O Captain, My Captain (Part 2)

As I explained in part 1 of this post, Captain America was very much a product of his times. He was created to oppose the tyranny, bigotry, and brutality of the original Axis of Evil: Nazi Germany, Fascist Italy, and Imperial Japan. But after being accidentally frozen in ice at the end of World War II and eventually thawed out and revived in modern day America, he had to learn how to fight new kinds of evil, in very different kinds of war. In addition to his unwavering sense of right and wrong — which might seem quaint or naïve to 21st century sensibilities — what makes Cap uniquely suited for this task is his past battlefield experience, and firsthand knowledge of the atrocities that humans are capable of and the slippery slope to barbarism otherwise good people — and nations — can fall down in the name of just causes.

Captain America #2. Cover art by John Cassaday. Copyright Marvel Comics.

Patriot Acts

Immediately after 9/11, Marvel Comics relaunched Captain America’s comic book series, with a focus on the Sentinel of Liberty’s fight against an al-Qaida-like group of terrorists that had killed almost all the inhabitants of a Midwestern town using hi-tech landmines dropped from the sky. In the new series, written by John Ney Rieber and drawn by John Cassady, Captain America’s hunt for those supplying the terrorists leads him to Dresden, Germany. When he arrives in the city as Steve Rogers, his mind flashes back to the nights of Feb. 13-14, 1945,  during which U.S. Army Air Force and British Royal Air Force bombers dropped more than 3,900 tons of high-explosive bombs and incendiary devices on Dresden. The resulting firestorm destroyed 15 square miles of the city. An independent investigation commissioned by the city council in 2010 reported a maximum of 25,000 victims.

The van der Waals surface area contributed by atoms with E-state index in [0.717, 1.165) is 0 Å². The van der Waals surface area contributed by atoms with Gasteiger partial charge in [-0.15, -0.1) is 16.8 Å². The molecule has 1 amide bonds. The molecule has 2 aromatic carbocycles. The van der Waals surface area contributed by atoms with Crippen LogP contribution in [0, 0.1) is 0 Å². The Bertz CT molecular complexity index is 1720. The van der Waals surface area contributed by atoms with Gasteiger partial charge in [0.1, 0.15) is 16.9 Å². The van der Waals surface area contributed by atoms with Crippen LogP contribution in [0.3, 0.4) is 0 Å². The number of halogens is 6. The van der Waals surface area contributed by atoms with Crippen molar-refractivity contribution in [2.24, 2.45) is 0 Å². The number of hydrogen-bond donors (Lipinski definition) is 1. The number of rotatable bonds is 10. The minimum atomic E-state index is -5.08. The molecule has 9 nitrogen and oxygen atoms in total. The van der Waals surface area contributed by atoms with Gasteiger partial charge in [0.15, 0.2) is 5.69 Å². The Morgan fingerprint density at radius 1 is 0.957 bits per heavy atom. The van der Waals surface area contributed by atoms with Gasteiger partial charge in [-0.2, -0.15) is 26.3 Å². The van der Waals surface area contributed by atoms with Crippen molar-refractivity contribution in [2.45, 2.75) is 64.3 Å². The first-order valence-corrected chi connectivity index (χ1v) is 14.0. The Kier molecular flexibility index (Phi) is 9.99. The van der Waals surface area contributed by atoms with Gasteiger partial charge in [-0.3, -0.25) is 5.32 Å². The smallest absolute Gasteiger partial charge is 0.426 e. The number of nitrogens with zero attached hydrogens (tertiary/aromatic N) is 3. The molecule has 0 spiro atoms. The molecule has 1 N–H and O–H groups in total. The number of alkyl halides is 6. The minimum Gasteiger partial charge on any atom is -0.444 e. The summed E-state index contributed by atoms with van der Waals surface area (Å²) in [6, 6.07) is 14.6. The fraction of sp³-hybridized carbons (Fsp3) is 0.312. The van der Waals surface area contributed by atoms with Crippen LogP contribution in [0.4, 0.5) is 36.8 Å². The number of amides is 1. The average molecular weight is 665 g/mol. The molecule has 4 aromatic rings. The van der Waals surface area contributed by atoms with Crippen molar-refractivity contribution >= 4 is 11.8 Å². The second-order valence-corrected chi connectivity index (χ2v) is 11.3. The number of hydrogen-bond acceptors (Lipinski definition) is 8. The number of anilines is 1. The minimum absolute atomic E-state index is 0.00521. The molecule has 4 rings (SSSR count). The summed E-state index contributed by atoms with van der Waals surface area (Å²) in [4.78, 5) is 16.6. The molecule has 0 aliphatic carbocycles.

Steve Rogers compares two terror attacks. From Captain America #5. Written by John Ney Rieber and drawn by John Cassaday. Copyright Marvel Comics.